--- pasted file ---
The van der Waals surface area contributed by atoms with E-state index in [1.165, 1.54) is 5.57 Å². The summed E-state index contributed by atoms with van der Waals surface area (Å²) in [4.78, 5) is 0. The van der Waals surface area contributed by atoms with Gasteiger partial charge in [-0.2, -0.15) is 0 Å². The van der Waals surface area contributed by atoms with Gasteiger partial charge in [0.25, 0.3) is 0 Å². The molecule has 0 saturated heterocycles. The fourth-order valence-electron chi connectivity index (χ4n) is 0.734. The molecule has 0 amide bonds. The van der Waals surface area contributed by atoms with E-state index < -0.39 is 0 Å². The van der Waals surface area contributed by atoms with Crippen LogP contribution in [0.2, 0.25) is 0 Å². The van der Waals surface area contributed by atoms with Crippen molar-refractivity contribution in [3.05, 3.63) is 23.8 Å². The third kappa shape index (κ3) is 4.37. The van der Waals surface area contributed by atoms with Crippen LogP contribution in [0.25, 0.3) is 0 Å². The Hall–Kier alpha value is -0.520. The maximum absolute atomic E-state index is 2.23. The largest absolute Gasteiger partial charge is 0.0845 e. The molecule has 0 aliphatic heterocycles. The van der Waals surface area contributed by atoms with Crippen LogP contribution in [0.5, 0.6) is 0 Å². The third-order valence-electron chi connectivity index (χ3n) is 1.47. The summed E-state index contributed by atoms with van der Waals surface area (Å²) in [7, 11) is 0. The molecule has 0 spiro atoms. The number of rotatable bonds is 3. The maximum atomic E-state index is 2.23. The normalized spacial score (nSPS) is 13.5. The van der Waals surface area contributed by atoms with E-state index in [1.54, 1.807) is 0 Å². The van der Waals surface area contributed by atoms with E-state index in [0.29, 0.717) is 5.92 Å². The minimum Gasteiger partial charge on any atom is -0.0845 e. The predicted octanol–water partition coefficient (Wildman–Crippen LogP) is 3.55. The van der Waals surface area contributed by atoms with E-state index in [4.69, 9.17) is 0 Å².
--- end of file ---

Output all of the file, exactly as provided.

The van der Waals surface area contributed by atoms with E-state index in [1.165, 1.54) is 5.57 Å². The summed E-state index contributed by atoms with van der Waals surface area (Å²) in [4.78, 5) is 0. The van der Waals surface area contributed by atoms with Gasteiger partial charge in [-0.2, -0.15) is 0 Å². The van der Waals surface area contributed by atoms with Gasteiger partial charge in [0.25, 0.3) is 0 Å². The molecule has 0 saturated heterocycles. The fourth-order valence-electron chi connectivity index (χ4n) is 0.734. The molecule has 0 amide bonds. The van der Waals surface area contributed by atoms with E-state index < -0.39 is 0 Å². The van der Waals surface area contributed by atoms with Crippen LogP contribution in [0.2, 0.25) is 0 Å². The van der Waals surface area contributed by atoms with Crippen molar-refractivity contribution in [3.05, 3.63) is 23.8 Å². The third kappa shape index (κ3) is 4.37. The van der Waals surface area contributed by atoms with Crippen LogP contribution in [0.25, 0.3) is 0 Å². The Hall–Kier alpha value is -0.520. The maximum absolute atomic E-state index is 2.23. The largest absolute Gasteiger partial charge is 0.0845 e. The molecule has 0 aliphatic heterocycles. The van der Waals surface area contributed by atoms with Crippen LogP contribution in [0.5, 0.6) is 0 Å². The third-order valence-electron chi connectivity index (χ3n) is 1.47. The summed E-state index contributed by atoms with van der Waals surface area (Å²) in [7, 11) is 0. The molecule has 0 spiro atoms. The number of rotatable bonds is 3. The maximum atomic E-state index is 2.23. The normalized spacial score (nSPS) is 13.5. The van der Waals surface area contributed by atoms with E-state index in [1.54, 1.807) is 0 Å². The van der Waals surface area contributed by atoms with E-state index in [0.29, 0.717) is 5.92 Å². The minimum Gasteiger partial charge on any atom is -0.0845 e. The predicted octanol–water partition coefficient (Wildman–Crippen LogP) is 3.55. The van der Waals surface area contributed by atoms with E-state index in [4.69, 9.17) is 0 Å².